Stimulated by sight of their arch enemies, the Green Bay Packers (2-2) rained on the Chicago Bears' long-awaited rededication "parade" to regain parity in the NFC North Division over the weekend, departing Chicago's renovated Soldier Field with a 38-23 victory in the national spotlight of "Monday Night Football."
From the competitive perspective, it was a good thing they did. The formidable Seattle Seahawks, undefeated (3-0) leaders of the NFC West, next are due to arrive in Green Bay's Lambeau Field Sunday (Oct. 5) for an interdivisional showdown with the Green and Gold.
Kickoff for the intriguing matchup, which will find Packers GM/Head Coach Mike Sherman opposing a returning Mike Holmgren on the coaching lines for the first time, has been set for 12 noon, CDT. The game, as per custom, is a season-ticket sellout (72,515).
By way of their workmanlike victory over the Bears – a conquest which dimmed a historic evening for a capacity crowd of 61,500 getting a first look at the refurbished venue on Chicago's lakefront – the Packers moved to within 2 games of Minnesota's division-leading Vikings (4-0) while also improving their intra-division record to 2-1.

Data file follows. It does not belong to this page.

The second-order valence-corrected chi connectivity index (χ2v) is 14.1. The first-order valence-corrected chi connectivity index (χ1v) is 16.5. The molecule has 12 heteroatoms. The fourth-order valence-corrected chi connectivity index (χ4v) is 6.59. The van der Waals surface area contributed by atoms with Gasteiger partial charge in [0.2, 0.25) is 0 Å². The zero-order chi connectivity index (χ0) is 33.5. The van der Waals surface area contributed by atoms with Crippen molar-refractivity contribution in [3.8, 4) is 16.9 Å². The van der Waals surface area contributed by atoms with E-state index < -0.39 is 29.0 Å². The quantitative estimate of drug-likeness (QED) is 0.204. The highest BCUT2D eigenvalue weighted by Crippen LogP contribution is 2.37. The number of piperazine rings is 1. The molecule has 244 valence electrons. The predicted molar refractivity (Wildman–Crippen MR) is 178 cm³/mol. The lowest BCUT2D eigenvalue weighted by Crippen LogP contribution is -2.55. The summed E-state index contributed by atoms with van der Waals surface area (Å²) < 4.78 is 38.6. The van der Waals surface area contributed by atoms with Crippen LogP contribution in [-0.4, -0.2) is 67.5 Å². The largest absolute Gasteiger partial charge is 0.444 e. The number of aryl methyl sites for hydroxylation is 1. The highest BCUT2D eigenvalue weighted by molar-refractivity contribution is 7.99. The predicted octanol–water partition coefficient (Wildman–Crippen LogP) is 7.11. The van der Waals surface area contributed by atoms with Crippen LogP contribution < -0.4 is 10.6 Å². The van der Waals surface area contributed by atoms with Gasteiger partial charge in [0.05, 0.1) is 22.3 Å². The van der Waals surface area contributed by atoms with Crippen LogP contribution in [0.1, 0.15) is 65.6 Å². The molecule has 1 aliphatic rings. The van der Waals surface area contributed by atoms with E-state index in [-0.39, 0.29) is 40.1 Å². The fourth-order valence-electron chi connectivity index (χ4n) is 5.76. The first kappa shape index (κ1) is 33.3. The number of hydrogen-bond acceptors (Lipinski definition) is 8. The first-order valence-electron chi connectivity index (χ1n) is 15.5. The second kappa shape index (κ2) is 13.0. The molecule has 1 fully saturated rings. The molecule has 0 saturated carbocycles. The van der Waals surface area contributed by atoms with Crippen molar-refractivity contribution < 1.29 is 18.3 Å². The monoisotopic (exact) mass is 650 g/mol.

They likewise continued their mastery of the Chicagoans, besting the Bears for the sixth straight time and extending their winning streak in Illinois to 10 in a row. They now have won 19 of 23 games with the Bears dating back to the start of the 1992 season.
Overall, it was the Packers' 76th victory in the series, launched in 1921 when the Bears were known as the Decatur Staleys. The Bears have won on 83 occasions and there have been 6 ties, the most recent a 21-21 standoff in 1953.
THE 'MONDAY NIGHT' RECORD: The Packers' win over the Bears was their fifth straight on the prime time showcase – and likewise their fifth straight over the Midway Monsters on 'MNF.'
It also was the Green and Gold's 21st victory in 40 appearances on "Monday Night Football," compared to 18 losses and one tie.
Additionally, the latest success also was GHM/Head Coach Mike Sherman's fifth straight win on the series and improved his 'MNF' record to 6-1.